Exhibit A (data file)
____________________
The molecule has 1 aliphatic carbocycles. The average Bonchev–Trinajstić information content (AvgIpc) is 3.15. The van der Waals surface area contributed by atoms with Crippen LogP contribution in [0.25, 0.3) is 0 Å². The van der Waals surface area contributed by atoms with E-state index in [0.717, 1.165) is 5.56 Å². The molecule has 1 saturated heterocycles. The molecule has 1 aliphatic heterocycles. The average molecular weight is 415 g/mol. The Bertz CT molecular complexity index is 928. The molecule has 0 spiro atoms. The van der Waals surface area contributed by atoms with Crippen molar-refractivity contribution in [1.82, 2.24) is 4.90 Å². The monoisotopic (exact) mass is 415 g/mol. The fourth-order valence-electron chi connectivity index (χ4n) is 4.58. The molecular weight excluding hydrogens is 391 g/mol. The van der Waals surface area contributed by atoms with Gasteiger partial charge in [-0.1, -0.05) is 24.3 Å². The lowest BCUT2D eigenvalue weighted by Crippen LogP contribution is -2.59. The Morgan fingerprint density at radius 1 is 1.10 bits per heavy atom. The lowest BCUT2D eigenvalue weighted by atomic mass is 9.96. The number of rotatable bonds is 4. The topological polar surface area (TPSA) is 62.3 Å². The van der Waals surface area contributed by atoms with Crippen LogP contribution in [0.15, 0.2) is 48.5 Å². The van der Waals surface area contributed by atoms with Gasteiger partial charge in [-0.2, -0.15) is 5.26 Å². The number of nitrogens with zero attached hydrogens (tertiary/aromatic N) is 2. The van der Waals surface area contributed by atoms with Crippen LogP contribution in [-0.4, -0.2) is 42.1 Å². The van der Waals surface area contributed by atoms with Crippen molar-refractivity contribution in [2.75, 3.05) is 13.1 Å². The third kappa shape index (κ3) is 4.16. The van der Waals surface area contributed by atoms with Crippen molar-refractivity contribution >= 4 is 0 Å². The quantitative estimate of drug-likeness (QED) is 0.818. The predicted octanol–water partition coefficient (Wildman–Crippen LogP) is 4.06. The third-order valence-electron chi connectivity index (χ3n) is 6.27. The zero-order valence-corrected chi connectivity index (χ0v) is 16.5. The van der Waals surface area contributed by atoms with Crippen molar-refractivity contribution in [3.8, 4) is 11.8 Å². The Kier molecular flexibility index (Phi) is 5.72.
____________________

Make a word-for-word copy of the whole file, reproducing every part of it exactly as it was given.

The molecule has 1 aliphatic carbocycles. The average Bonchev–Trinajstić information content (AvgIpc) is 3.15. The van der Waals surface area contributed by atoms with Crippen LogP contribution in [0.25, 0.3) is 0 Å². The van der Waals surface area contributed by atoms with E-state index in [0.717, 1.165) is 5.56 Å². The molecule has 1 saturated heterocycles. The molecule has 1 aliphatic heterocycles. The average molecular weight is 415 g/mol. The Bertz CT molecular complexity index is 928. The molecule has 0 spiro atoms. The van der Waals surface area contributed by atoms with Crippen molar-refractivity contribution in [1.82, 2.24) is 4.90 Å². The monoisotopic (exact) mass is 415 g/mol. The fourth-order valence-electron chi connectivity index (χ4n) is 4.58. The molecular weight excluding hydrogens is 391 g/mol. The van der Waals surface area contributed by atoms with Gasteiger partial charge in [-0.1, -0.05) is 24.3 Å². The lowest BCUT2D eigenvalue weighted by Crippen LogP contribution is -2.59. The Morgan fingerprint density at radius 1 is 1.10 bits per heavy atom. The lowest BCUT2D eigenvalue weighted by atomic mass is 9.96. The number of rotatable bonds is 4. The topological polar surface area (TPSA) is 62.3 Å². The van der Waals surface area contributed by atoms with Crippen LogP contribution in [0.15, 0.2) is 48.5 Å². The van der Waals surface area contributed by atoms with Gasteiger partial charge in [-0.2, -0.15) is 5.26 Å². The number of nitrogens with zero attached hydrogens (tertiary/aromatic N) is 2. The van der Waals surface area contributed by atoms with Crippen LogP contribution in [-0.4, -0.2) is 42.1 Å². The van der Waals surface area contributed by atoms with Crippen molar-refractivity contribution in [2.75, 3.05) is 13.1 Å². The third kappa shape index (κ3) is 4.16. The van der Waals surface area contributed by atoms with Crippen molar-refractivity contribution >= 4 is 0 Å². The quantitative estimate of drug-likeness (QED) is 0.818. The predicted octanol–water partition coefficient (Wildman–Crippen LogP) is 4.06. The third-order valence-electron chi connectivity index (χ3n) is 6.27. The zero-order valence-corrected chi connectivity index (χ0v) is 16.5. The van der Waals surface area contributed by atoms with Crippen molar-refractivity contribution in [3.8, 4) is 11.8 Å². The Kier molecular flexibility index (Phi) is 5.72.